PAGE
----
RIGA - One of the founders of the religion-oriented Latvia's First Party, Eriks Jekabsons, quit the party Nov. 17, saying he wanted to leave before being thrown out.
Tension within the party began to build after Jekabsons told the daily Diena that Latvia's First had become a party of one person - Transport Minister Ainars Slesers. Soon afterwards, the party itself planned to hold a meeting to discuss Jekabsons' future, a move that prompted the founder to leave before a decision was taken.
The former Interior Minister said he was angered with party members who were "discussing my expulsion with the press behind my back."
Jekabsons, a former priest, founded the party together with Slesers, who reportedly convinced Jekabsons to leave the United States and help serve the Latvian government.
The exodus dents the party's reputation as the "priests' party," a moniker that some members have been happy to employ.
Jekabsons' departure from the party completes his rapid descent from interior minister, a post he left over a month ago, to unaligned deputy. The chain of events was set off after President Vaira Vike-Freiberga strongly criticized the sluggish pace of meeting security requirements necessary for the Schengen accords, a regime that would lift borders between member states.
Also, Jekabsons tete-a-tetes with Russian exile Boris Berezovsky perplexed many government officials, including the president. The erstwhile oligarch is wanted for arrest for embezzlement in Russia, though he has been granted asylum in the United Kingdom.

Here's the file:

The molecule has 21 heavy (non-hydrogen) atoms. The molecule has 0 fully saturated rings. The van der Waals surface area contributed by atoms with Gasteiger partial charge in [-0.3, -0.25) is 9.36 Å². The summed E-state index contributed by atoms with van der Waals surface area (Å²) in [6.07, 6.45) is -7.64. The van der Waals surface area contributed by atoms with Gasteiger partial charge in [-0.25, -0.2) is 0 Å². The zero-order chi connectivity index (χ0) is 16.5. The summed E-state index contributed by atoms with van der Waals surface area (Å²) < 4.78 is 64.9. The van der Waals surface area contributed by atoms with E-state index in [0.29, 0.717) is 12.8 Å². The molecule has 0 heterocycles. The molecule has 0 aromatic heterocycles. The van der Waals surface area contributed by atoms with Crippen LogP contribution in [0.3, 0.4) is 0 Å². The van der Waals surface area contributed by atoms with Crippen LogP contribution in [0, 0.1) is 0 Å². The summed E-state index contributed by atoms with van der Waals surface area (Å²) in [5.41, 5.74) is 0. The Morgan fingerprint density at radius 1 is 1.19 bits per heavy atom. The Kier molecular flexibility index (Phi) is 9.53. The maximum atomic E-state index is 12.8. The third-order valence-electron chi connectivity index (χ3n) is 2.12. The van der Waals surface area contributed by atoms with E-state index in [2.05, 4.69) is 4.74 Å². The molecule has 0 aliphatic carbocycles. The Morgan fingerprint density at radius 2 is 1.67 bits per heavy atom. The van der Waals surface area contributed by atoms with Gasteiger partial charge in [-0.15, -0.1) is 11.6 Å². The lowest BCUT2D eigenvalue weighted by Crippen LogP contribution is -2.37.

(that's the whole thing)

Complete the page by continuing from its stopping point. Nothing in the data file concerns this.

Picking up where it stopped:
After the National Security Council decided to blacklist Berezovksy, Jekabsons abruptly resigned from his post. He initially claimed his decision was motivated by a lack of funds in the 2006 budget for the Interior Ministry, though he was quoted as saying that the security council gave into pressure from Kremlin.
Edgars Vaikulis, a spokesman for Latvia's First Party, commented Jekabsons' departure by saying, "It can be described only as a misunderstanding, but it is an irreversible misunderstanding."
Prime Minister Aigars Kalvitis has made disparaging comments about the former Latvia's First member and the company he keeps. Jekabsons' mandate was renewed for Parliament, and he will continue to serve as an independent member of Parliament.